Vilsack Showing Activist Tendencies

February 5, 2009 06:00 PM
 

via a special arrangement with Informa Economics, Inc.

In interview with Bloomberg, says need for single food agency; says USDA working with EPA re: ethanol blend

NOTE: This column is copyrighted material, therefore reproduction or retransmission is prohibited under U.S. copyright laws.


USDA Secretary Tom Vilsack is showing clear hints he will be an activist Ag chief rather than the so-called centrist tag given him by most commentators after his selection and confirmation to head the Ag Department.

In an interview with Bloomberg News, Vilsack said the recall of salmonella-tainted peanut products shows the need to modernize the U.S. food safety system and ultimately create a single inspection agency. "We need a single agency that's working in a modern framework,” Vilsack said. "We don't have that today.”

President Barack Obama has pledged a greater emphasis on food safety, but Vilsack told Bloomberg he does not expect Congress to approve a single food agency this year.

Here we go again on ethanol blend percentage. The former Bush administration had worked for months on an ethanol industry push to increase the maximum ethanol blend rate for non-flex fuel vehicles from the current 10 percent rate to 12 percent or so. When the Bush team failed to get that announced in its waning days in office, most expected the matter to at least be discussed if not linger in the Obama administration.

Vilsack told Bloomberg that USDA is in discussions with the Environmental Protection Agency about raising the amount of corn-based ethanol blended into the U.S. gasoline supply. "I do think it's important for us to look for strategies to make sure the infrastructure of the ethanol industry is preserved, because it is a key component to this new energy future the president's laid out,” Vilsack said.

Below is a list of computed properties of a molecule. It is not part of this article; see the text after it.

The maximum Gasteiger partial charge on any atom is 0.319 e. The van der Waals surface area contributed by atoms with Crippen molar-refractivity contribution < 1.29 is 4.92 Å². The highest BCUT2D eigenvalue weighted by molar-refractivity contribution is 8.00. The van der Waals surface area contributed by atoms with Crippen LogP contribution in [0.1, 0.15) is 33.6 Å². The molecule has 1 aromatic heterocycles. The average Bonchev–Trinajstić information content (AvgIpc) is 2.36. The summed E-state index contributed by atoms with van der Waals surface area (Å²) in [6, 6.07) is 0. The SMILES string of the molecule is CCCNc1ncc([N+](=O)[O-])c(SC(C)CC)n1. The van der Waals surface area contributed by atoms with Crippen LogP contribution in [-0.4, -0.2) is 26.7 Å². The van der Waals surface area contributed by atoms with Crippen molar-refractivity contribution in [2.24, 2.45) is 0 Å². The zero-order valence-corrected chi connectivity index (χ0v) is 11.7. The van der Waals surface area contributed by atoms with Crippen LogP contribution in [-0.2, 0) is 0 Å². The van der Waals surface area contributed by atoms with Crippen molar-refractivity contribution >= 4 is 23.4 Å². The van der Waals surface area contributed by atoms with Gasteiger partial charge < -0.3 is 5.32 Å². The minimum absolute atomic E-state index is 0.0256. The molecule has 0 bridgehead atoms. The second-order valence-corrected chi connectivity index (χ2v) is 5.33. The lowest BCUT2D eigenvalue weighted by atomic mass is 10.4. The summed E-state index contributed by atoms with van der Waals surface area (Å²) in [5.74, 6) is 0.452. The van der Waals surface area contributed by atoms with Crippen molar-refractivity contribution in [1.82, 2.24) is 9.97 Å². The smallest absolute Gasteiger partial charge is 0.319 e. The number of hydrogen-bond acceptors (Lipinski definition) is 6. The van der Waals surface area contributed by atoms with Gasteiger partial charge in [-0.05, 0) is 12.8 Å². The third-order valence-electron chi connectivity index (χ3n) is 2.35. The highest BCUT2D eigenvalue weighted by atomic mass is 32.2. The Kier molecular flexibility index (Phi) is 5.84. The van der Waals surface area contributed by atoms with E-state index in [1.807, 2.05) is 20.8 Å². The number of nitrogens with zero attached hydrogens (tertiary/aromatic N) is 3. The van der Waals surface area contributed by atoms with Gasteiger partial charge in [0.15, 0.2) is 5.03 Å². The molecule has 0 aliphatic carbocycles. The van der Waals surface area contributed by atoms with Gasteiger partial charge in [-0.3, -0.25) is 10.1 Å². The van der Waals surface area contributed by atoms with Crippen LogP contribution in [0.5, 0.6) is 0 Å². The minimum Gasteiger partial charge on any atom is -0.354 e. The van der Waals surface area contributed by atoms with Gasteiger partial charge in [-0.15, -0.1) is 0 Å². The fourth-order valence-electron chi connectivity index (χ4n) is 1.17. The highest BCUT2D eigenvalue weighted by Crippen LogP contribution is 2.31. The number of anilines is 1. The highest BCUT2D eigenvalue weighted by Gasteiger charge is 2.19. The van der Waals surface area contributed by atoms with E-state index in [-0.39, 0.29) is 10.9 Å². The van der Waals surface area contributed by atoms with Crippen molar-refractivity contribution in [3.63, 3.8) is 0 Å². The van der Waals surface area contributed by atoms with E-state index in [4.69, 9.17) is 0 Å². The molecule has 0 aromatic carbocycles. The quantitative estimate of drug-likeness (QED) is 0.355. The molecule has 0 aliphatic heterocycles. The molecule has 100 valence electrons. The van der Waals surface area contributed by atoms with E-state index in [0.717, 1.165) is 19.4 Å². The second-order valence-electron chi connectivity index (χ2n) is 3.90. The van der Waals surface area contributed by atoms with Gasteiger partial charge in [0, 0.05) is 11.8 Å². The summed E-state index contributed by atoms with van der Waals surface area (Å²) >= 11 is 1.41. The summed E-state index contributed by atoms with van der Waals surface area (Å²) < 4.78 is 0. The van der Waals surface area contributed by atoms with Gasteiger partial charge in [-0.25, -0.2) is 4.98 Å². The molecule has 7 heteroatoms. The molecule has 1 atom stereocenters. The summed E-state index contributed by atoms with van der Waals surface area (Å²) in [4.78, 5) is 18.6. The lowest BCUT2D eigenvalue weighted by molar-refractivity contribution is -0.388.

But a new wrinkle has emerged on the blend percentage issue relative to fuel-dispensing pumps. The American Coalition for Ethanol (ACE) has written a letter to Underwriters Laboratories asking for an explanation of why UL arbitrarily changed its position on the ability of standard gasoline pumps to handle blends of ethanol up to 15%.

For years the fuel marketing community has understood the standard "UL 87" to cover the use of up to 15% ethanol in standard gasoline pumps. But in a January 7 statement, UL now says that those pumps are only certified to handle up to 10% ethanol.

Following is the text of the ACE letter to UL: 

February 4, 2009

Mr. August Schaefer
Underwriters Laboratories Inc.
333 Pfingsten Road
Northbrook, IL 60062-2096

Dear Mr. Schaefer:

On behalf of the members of the American Coalition for Ethanol (ACE), I am writing to express our concern that Underwriters Laboratories has recently made what appears to be an arbitrary change to the "UL 87” standard. That standard, which has been relied upon by the ethanol industry, pump manufacturers, and many petroleum marketers, has consistently been interpreted as allowing the use of up to 15 percent ethanol in standard gasoline dispensing equipment. Recent statements by UL that have changed the meaning of the standard without any accompanying change in data, coupled with similar action by UL two-and-a-half years ago regarding E85, have caused many within the ethanol industry to question whether UL – an organization built on a reputation of precision and impartiality – has at very least treated ethanol issues with carelessness and at times appears to have an anti-ethanol bias.